February 15th, 2007


To The Bastards at L.L. Bean

Dear Bastards (at L.L. Bean),

After all that I have done for you.

After my singlehandedly supporting your company throughout high school (much to the detriment of my own popularity, I eventually learned) you have turned, L.L. Bean, and stabbed me in the back. Your colorful linens, warm flannel shirts, and wholesome toys carved from a solid block of maple are not enough to distract me from your black heart (page 86, item no. 44831) and thoughtless, hurtful lies (page 43, item no. 44902, color: sage green).

If I ordered your blueberry dinnerware, L.L. Bean, would you decide that I might like your All-Weather Braided Rugs and send me those instead? No-- because you are allegedly in the business of giving people what they order, L.L. Bean. That is what you do.

Now hypothetically, L.L. Bean, let's suppose that someone orders a monogrammed towel. Perhaps they have a close friend with whom they have a private joke, and they would like to have the joke monogrammed (white letters on pink) onto a soft, absorbent bath towel. They call you up (very politely) asking if it would be possible for you to monogram a towel with the word "Shithead."

The caller is very calm, and understanding. She understands the ideals of your company and says that if monogramming "Shithead" onto an Egyptian cotton towel will be problematic, that she understands-- that she will not make you do anything that is against policy or that will make you uncomfortable, but that she and her friend have a tradition of affectionately calling each other by vile, disgusting names, and occasionally like to continue this tradition in print.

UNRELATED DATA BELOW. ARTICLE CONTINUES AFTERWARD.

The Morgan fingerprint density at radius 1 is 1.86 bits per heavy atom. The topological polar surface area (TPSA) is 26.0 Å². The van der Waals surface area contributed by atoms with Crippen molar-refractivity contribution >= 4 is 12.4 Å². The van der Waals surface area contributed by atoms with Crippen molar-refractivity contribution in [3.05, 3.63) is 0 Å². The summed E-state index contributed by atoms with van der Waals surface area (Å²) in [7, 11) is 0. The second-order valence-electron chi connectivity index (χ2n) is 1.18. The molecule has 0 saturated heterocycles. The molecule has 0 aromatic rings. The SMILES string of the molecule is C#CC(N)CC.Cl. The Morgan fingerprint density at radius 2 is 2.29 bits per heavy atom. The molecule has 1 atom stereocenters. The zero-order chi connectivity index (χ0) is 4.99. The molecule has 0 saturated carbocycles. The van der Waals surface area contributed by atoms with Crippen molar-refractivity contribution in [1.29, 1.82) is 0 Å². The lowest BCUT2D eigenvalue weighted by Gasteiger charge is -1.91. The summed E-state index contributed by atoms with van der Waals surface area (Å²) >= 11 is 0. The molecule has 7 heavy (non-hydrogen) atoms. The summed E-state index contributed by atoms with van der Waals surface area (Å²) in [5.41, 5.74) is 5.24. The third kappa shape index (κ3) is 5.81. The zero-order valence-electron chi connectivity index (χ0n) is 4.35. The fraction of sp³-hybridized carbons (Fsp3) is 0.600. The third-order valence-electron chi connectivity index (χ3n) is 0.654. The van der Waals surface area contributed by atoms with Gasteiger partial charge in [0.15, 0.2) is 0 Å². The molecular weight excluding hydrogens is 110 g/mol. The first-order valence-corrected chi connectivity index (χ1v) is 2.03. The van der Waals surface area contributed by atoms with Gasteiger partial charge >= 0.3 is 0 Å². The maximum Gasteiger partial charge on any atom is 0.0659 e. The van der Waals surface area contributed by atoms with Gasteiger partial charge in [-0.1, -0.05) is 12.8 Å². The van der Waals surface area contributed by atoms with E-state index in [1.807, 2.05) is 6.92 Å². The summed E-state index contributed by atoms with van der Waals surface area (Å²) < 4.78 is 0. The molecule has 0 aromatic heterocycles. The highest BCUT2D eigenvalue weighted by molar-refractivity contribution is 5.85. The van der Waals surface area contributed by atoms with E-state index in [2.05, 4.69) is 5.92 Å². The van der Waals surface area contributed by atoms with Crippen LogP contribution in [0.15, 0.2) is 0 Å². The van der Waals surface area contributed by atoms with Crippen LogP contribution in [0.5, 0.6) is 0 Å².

"Not a problem," says your associate, who sounds as though she has taken a few hours out of prancing through a Lake Wobegon novel to work for your customer service center.

"Not a problem?" the customer asks, checking again, expecting to be questioned, or reprimanded, or transfered to the L.L. Bean anarchy division.

"You're all set," says the customer service representative. Which (foolishly!) led the customer to believe that she was all set.

It was only a few weeks later that your alleged customer received a Thank You call from shithead, saying "Hey-- the thought police over at L.L. Bean apparently deemed whatever it was you monogrammed 'unfit' to print," and they sent an apology notice that they were unable to include it on your gift. But thank you," she continued, "for the bath towel."

So the customer, L.L. Bean-- is she not rightly upset? Should she not have been contacted before the decision was made to send out the towel sans monogram? And can I ask why the monogram was such a problem, L.L. Bean, when last Christmas you happily sent out a child's personalized dinner plate with the word "Assface" written across the top in enormous blue letters?

With much displeasure and contempt.